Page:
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Canadian News Feb 6, 2020 5:30 AM EST

Ryerson student union breaks promise to conduct forensic audit

The Ryerson student union has failed to fulfill its promise to execute a forensic audit, which will make it more difficult to file charges against former members.

Ryerson student union breaks promise to conduct forensic audit
Jonathan Bradley Montreal, QC

This article was published more than 1 year ago, information might not be up to date.

The Ryerson Students’ Union (RSU) did not release the forensic audit that they promised to conduct on the expenses of last year’s credit card scandal at the Semi-Annual General Meeting (SAGM) on Monday.

The SAGM was advertised as the official release date of the forensic audit after it was requested by Ryerson University, following allegations of financial mismanagement by former RSU president Ram Ganesh.

Ganesh was impeached pending an investigation into overspending on the student union’s credit card account. The credit card statement, which had Ganesh’s name on it, included suspicious large purchases at LCBO locations, a shisha lounge, and restaurants.

Instead of a forensic audit, president Vanessa Henry and executive director Reanna Maharaj revealed a financial review conducted by PricewaterhouseCoopers (PwC) that looked into credit card statements.

The financial review into the last academic year’s expenditures found that $99,477 could not be verified as legitimate by the RSU’s audit committee.

The $99,477 is part of a lump sum of $127,000, which was found to have no corresponding receipt or invoice and no corresponding credit card expense form. The financial review said that an “undocumented transaction does not mean the money was misspent,” but it means RSU policy was not followed. The RSU is investigating how to recover this money.

Not having a forensic audit done means that it might be tougher to lay criminal charges.

The financial review accounts and confirms a total of $260,000 made on three student union credit cards. These three credit cards were owned by Ganesh, former vice president of operations Savreen Gosal, and former financial controller Dharshini Jay.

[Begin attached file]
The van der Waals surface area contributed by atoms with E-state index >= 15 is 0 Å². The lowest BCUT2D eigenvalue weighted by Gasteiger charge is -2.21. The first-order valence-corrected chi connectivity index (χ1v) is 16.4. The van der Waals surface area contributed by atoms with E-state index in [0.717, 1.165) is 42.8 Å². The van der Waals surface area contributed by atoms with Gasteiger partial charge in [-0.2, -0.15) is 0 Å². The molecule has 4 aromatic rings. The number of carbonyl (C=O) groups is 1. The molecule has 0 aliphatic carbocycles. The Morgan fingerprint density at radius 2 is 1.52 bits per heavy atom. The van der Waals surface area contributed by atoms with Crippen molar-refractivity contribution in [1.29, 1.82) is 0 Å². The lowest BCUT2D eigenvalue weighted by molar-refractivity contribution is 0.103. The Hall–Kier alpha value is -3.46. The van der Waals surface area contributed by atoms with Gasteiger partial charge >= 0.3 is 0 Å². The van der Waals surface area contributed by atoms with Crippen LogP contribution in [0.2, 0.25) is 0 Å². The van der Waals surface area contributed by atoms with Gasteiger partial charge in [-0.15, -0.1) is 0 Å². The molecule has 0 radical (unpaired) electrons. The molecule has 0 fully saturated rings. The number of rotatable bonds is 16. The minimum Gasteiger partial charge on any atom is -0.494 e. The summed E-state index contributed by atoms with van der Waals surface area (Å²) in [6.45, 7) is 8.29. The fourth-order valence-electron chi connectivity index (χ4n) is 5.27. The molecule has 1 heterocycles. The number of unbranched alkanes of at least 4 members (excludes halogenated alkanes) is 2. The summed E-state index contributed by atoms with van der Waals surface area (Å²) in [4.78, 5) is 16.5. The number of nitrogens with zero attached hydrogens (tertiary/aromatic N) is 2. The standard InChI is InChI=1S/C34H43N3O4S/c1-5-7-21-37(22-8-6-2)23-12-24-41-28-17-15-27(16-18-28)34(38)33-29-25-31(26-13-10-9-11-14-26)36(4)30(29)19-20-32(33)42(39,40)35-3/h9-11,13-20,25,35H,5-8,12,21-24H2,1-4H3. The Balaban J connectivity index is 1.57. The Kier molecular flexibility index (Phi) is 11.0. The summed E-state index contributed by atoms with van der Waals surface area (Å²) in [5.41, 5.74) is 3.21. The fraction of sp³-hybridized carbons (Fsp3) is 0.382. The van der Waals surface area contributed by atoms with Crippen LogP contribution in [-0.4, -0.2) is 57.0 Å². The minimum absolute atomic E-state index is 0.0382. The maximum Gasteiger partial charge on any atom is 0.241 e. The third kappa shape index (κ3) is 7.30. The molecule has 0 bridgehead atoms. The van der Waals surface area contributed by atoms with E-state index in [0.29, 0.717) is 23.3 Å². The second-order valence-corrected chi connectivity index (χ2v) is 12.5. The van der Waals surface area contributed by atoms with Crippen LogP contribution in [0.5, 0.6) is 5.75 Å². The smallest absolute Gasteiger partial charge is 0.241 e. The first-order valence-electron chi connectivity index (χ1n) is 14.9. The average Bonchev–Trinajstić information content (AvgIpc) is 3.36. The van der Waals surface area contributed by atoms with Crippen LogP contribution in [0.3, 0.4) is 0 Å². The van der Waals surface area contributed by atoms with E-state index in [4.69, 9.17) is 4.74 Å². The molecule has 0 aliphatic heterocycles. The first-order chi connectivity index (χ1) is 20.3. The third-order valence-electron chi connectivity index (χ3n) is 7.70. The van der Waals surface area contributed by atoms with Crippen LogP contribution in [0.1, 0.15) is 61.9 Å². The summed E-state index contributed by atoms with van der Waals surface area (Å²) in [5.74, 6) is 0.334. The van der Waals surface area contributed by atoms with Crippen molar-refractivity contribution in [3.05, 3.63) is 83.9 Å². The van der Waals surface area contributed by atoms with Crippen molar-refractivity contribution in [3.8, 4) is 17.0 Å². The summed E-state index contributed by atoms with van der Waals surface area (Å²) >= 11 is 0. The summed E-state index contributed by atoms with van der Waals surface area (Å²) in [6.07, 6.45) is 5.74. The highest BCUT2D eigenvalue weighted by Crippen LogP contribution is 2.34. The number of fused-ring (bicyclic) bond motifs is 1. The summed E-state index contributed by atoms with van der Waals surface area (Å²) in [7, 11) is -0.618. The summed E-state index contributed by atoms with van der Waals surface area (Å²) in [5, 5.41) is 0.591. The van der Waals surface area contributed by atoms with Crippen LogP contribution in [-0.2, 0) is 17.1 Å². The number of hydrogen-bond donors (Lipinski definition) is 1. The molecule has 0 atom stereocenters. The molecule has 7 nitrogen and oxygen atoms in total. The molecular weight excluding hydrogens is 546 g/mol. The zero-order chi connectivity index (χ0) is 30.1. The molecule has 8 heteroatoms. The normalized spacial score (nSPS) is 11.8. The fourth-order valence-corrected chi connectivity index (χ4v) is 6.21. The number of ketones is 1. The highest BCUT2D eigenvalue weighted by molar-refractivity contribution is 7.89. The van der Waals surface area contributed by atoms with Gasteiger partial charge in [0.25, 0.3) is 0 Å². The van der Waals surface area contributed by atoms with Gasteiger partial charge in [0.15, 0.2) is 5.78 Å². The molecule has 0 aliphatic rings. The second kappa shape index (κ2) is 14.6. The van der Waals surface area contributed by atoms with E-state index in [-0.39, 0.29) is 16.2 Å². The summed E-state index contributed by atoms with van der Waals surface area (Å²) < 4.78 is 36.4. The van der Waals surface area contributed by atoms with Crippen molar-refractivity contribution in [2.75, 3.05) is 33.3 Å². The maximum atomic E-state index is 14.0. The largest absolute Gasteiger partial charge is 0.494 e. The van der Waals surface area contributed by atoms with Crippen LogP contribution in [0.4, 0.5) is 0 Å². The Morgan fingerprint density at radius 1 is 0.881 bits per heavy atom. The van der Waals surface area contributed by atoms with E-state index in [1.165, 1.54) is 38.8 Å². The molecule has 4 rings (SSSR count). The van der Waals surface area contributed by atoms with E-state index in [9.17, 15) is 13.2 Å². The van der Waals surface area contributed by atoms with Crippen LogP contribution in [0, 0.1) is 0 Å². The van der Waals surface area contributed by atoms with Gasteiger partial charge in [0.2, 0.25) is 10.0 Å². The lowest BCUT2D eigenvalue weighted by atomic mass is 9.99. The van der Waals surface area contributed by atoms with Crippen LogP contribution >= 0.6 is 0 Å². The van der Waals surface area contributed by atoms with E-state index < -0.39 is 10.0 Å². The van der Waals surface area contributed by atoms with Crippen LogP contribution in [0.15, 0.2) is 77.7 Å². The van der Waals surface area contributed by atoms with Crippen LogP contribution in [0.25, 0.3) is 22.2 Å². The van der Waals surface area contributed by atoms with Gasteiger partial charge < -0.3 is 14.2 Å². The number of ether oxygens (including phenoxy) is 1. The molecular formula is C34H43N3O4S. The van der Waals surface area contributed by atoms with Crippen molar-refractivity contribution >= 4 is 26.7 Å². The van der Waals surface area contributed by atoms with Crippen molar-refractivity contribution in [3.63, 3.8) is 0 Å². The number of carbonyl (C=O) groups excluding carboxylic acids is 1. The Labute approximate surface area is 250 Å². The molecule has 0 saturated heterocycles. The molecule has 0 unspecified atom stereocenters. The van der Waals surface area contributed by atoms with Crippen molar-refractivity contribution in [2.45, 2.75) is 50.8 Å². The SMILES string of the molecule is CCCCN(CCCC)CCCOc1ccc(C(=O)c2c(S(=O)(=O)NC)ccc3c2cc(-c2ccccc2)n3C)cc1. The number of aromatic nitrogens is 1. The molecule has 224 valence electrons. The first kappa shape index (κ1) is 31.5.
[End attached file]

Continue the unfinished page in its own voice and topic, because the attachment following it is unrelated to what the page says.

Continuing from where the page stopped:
According to the RSU’s financial review, the executive and board started investigating student union expenditures made from May to December 2018.

PwC said that it was possible to review all of the expenses and “supporting documents” from May to December 2018. However, a full forensic audit would have been expensive and taken a “significant amount of time.” The RSU asked PwC to investigate just the student union’s credit card expenses.

A forensic audit and sharing the results of it were part of three conditions agreed upon between Ryerson and the RSU after last year’s credit card scandal.

When asked by a student why a forensic audit was not conducted as required by Ryerson at the SAGM, Maharaj said she could not comment because of legal reasons.

“PwC began its investigation by speaking to key current and former RSU [executives] and staff. Because the RSU was, and is, investigating options to pursue recovery of funds, the RSU instructed PwC not to interview anyone who was impeached,” says the financial review.

PwC was provided with the credit card statements from May 5, 2018 to Jan. 3, 2019 and all available receipts, invoices, and expense forms. They were granted access to internal emails for the president, vice president of operations, vice president of equity, vice president of education, vice president of student life and events, the financial controller, and human resources from February 2018 to February 2019.

Transactions on all three credit cards were reviewed, and it was determined whether credit card expense forms and receipts were available.

PwC did not determine whether these expenses were reasonable, as this was done by the RSU’s audit committee.

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